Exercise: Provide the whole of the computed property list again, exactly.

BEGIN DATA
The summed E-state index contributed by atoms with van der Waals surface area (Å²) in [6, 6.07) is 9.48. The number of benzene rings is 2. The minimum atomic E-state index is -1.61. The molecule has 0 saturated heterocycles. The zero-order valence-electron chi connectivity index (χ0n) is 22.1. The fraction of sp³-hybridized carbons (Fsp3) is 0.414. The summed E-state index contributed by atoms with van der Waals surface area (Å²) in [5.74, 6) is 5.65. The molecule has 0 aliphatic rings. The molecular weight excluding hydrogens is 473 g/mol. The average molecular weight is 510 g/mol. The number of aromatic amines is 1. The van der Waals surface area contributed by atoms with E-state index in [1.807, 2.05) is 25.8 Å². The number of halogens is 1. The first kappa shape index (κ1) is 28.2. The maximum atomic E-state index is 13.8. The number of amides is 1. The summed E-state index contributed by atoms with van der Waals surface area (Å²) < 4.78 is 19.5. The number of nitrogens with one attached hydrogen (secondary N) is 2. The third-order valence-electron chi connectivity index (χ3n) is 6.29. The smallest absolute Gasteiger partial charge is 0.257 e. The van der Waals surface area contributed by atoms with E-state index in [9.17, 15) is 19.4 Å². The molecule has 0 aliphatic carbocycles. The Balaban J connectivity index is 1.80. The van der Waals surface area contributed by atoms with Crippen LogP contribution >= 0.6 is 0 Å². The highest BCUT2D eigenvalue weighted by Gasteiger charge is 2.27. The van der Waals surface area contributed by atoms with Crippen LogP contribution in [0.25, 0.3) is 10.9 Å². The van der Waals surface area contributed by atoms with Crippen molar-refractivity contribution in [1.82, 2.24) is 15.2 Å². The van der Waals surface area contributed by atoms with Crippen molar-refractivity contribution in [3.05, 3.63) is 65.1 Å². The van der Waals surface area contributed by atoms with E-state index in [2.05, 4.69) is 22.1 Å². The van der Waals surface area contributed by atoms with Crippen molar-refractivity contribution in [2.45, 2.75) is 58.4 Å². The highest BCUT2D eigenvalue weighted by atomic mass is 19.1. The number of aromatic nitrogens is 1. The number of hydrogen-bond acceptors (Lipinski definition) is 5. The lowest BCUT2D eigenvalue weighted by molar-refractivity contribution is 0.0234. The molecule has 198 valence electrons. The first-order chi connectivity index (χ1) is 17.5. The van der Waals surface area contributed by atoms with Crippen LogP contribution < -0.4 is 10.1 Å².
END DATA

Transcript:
The summed E-state index contributed by atoms with van der Waals surface area (Å²) in [6, 6.07) is 9.48. The number of benzene rings is 2. The minimum atomic E-state index is -1.61. The molecule has 0 saturated heterocycles. The zero-order valence-electron chi connectivity index (χ0n) is 22.1. The fraction of sp³-hybridized carbons (Fsp3) is 0.414. The summed E-state index contributed by atoms with van der Waals surface area (Å²) in [5.74, 6) is 5.65. The molecule has 0 aliphatic rings. The molecular weight excluding hydrogens is 473 g/mol. The average molecular weight is 510 g/mol. The number of aromatic amines is 1. The van der Waals surface area contributed by atoms with E-state index in [1.807, 2.05) is 25.8 Å². The number of halogens is 1. The first kappa shape index (κ1) is 28.2. The maximum atomic E-state index is 13.8. The number of amides is 1. The summed E-state index contributed by atoms with van der Waals surface area (Å²) < 4.78 is 19.5. The number of nitrogens with one attached hydrogen (secondary N) is 2. The third-order valence-electron chi connectivity index (χ3n) is 6.29. The smallest absolute Gasteiger partial charge is 0.257 e. The van der Waals surface area contributed by atoms with E-state index in [9.17, 15) is 19.4 Å². The molecule has 0 aliphatic carbocycles. The Balaban J connectivity index is 1.80. The van der Waals surface area contributed by atoms with Crippen LogP contribution >= 0.6 is 0 Å². The highest BCUT2D eigenvalue weighted by Gasteiger charge is 2.27. The van der Waals surface area contributed by atoms with Crippen LogP contribution in [0.25, 0.3) is 10.9 Å². The van der Waals surface area contributed by atoms with Crippen molar-refractivity contribution in [1.82, 2.24) is 15.2 Å². The van der Waals surface area contributed by atoms with Crippen molar-refractivity contribution in [3.05, 3.63) is 65.1 Å². The van der Waals surface area contributed by atoms with E-state index in [2.05, 4.69) is 22.1 Å². The van der Waals surface area contributed by atoms with Crippen molar-refractivity contribution in [2.45, 2.75) is 58.4 Å². The highest BCUT2D eigenvalue weighted by atomic mass is 19.1. The number of aromatic nitrogens is 1. The number of hydrogen-bond acceptors (Lipinski definition) is 5. The lowest BCUT2D eigenvalue weighted by molar-refractivity contribution is 0.0234. The molecule has 198 valence electrons. The first-order chi connectivity index (χ1) is 17.5. The van der Waals surface area contributed by atoms with Crippen LogP contribution < -0.4 is 10.1 Å².